Interesting reading on the cover of this past Sunday’s New York Times – A1 above the fold, no less. It seems that the TLC’s new data-collection capabilities have led to the confirmation of projections we had made as much as five years ago. These projections, most notably, include our contention that tips would increase to the point where they would offset any additional costs, and that credit card capability would become an intrinsic customer service feature. (Of course, our predictions have likewise come true with regard to the public’s acceptance of the systems’ informational and entertainment capabilities, but that’s a story for another day.)
Anyway, the point of the story was that, despite a major economic crisis, New York City’s taxicab industry has fared unusually well as compared to other cities due to a “perfect storm” of events and decisions ranging from ensuring that passengers get to swipe their own cards to including tip calculators that have resulted in drivers receiving record high tips. In fact, the article goes as far as to say that the “back-of-the-cab swipe has emerged as an unlikely savior for New York’s taxi industry, even as other cities’ fleets struggle to find fares in a deep recession.” (See it for yourself at http://www.nytimes.com/2009/11/08/nyregion/08taxi.html?scp=3&sq=Daus&st=cse).
What I think is most interesting is that the systems have not only been a hit with passengers, but they have the built-in capability to provide the data to measure their own success.
While this five-year-long process has certainly had its share of difficult days, with protests, demonstrations, threatened strikes, etc., it is nice to see that after all this time, and all the projections and promises, we can finally match the facts with the predictions and everyone from the drivers to the passengers can claim victory.
Even as we here in New York City are poised to step up to the system’s next generation –
“Taxi Technology 2.0” – the article points out that other major cities are poised to get on board the technology train, and we are only too happy to have laid the tracks!
In other important regulatory news, it should be noted that, after everyone in the For-Hire Vehicle (FHV) industry has had virtually limitless opportunities to come into compliance with our new For-Hire Vehicle Industry Rules, enforcement will begin sometime in the near future on a date to be announced.
You will all remember that the TLC enacted a package of new rules and regulations with the goal of putting illegal FHVs out of business, and helping the riding public to understand what a truly legitimate FHV looks and acts like.
What this means is that, on the aforementioned date to be announced, TLC Enforcement Officers will be deployed throughout the five boroughs, making sure that For-Hire Vehicles (FHVs) are in full compliance with all of the requirements that we have spent over a year reaching out to and communicating with the industry about – among them the need to have the round licensing labels on their rear passenger windows, the base information on the car, and the driver’s license and For-Hire Vehicle Passenger’s Bill of Rights on display for the passenger’s convenience.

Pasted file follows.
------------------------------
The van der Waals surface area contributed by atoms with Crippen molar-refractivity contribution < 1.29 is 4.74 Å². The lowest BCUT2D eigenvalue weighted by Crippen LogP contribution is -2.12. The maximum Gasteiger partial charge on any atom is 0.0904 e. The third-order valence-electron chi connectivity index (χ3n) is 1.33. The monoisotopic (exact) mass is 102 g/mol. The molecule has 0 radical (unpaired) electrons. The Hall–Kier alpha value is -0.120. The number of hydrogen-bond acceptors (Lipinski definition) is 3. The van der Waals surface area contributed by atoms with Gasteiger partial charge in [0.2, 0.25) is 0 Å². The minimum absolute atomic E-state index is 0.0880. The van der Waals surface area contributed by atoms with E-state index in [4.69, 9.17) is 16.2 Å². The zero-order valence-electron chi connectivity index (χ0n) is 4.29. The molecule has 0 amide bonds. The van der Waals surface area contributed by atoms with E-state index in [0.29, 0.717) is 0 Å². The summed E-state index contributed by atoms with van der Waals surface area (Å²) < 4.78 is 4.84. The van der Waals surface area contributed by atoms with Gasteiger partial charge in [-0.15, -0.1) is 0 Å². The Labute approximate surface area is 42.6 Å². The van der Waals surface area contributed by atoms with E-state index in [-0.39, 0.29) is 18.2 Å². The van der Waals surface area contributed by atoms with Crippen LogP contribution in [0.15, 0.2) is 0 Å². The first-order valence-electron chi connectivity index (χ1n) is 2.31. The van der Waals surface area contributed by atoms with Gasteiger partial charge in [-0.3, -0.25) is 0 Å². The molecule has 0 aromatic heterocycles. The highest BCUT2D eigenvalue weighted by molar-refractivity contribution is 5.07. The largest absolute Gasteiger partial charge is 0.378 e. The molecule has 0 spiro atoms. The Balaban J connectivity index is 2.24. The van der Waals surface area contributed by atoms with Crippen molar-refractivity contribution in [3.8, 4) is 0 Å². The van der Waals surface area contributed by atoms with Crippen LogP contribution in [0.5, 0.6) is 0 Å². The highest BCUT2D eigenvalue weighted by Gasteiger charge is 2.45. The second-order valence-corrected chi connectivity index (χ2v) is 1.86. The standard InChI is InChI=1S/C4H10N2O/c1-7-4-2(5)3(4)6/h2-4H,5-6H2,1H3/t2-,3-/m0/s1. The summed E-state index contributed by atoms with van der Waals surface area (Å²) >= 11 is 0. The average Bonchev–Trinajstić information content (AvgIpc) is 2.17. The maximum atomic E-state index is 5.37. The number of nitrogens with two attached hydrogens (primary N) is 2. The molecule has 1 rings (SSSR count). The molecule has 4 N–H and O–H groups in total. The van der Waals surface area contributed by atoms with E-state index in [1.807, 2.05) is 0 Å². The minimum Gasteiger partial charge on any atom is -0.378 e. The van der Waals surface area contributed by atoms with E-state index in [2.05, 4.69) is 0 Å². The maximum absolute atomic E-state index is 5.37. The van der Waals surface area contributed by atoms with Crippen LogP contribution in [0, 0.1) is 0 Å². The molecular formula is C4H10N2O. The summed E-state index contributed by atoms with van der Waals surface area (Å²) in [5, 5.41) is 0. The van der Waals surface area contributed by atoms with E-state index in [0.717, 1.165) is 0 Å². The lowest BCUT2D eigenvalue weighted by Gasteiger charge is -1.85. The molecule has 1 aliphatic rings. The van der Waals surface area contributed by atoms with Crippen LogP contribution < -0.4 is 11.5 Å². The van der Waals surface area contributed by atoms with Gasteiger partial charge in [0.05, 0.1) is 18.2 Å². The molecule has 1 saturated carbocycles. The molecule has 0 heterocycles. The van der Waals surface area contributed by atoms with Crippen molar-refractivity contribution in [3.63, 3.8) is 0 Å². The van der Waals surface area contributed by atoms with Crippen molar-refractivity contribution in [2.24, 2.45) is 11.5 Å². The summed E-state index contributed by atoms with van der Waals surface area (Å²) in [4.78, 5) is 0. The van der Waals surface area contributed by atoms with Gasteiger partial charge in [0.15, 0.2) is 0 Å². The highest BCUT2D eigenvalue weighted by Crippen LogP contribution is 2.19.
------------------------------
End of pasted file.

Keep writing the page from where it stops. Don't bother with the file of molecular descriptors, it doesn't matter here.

Of course, the TLC has already begun the process of successfully inspecting new FHVs as of September 1, subjecting them to the TLC’s DMV-certified, one-of-a-kind, state-of-the-art inspection process. We will begin inspecting renewing vehicles as of February 1, 2010, and we fully expect that process to be every bit as smooth and successful as it has been for new vehicles.
The point is that, after one of the most ambitious outreach campaigns ever undertaken by the TLC, and literally dozens of meetings, forums and summits throughout the five boroughs, we are at last fully confident that the FHV industry is ready, willing and able to stand-up and highlight its responsibility and accountability.
Of course, this isn’t now, nor has it ever been about writing summonses – if it were, we would have begun enforcement many months ago. What it’s about is protecting the riding public, and doing it in a smart way that simultaneously protects the industry from opportunistic business thieves. That having been said, it is inevitably true that there will be summonses, and there will be points assessed to drivers and bases in violation of these important rules and regulations. With some good planning on the industry’s part, these violations should be kept to an absolute minimum, and nothing would please us more than this.
While I am certain that the aforementioned planning has taken place and that everyone is indeed ready, I do strongly urge another visit to the popular section in our Web site that is devoted to these new rules -- http://www.nyc.gov/html/tlc/html/rules/new_fhv_licensee_faq.shtml#4. It contains answers to every question you could possibly have, and more besides!
Before I sign off, I’d like to wish everyone and their families a happy and healthy Thanksgiving! Until next month…….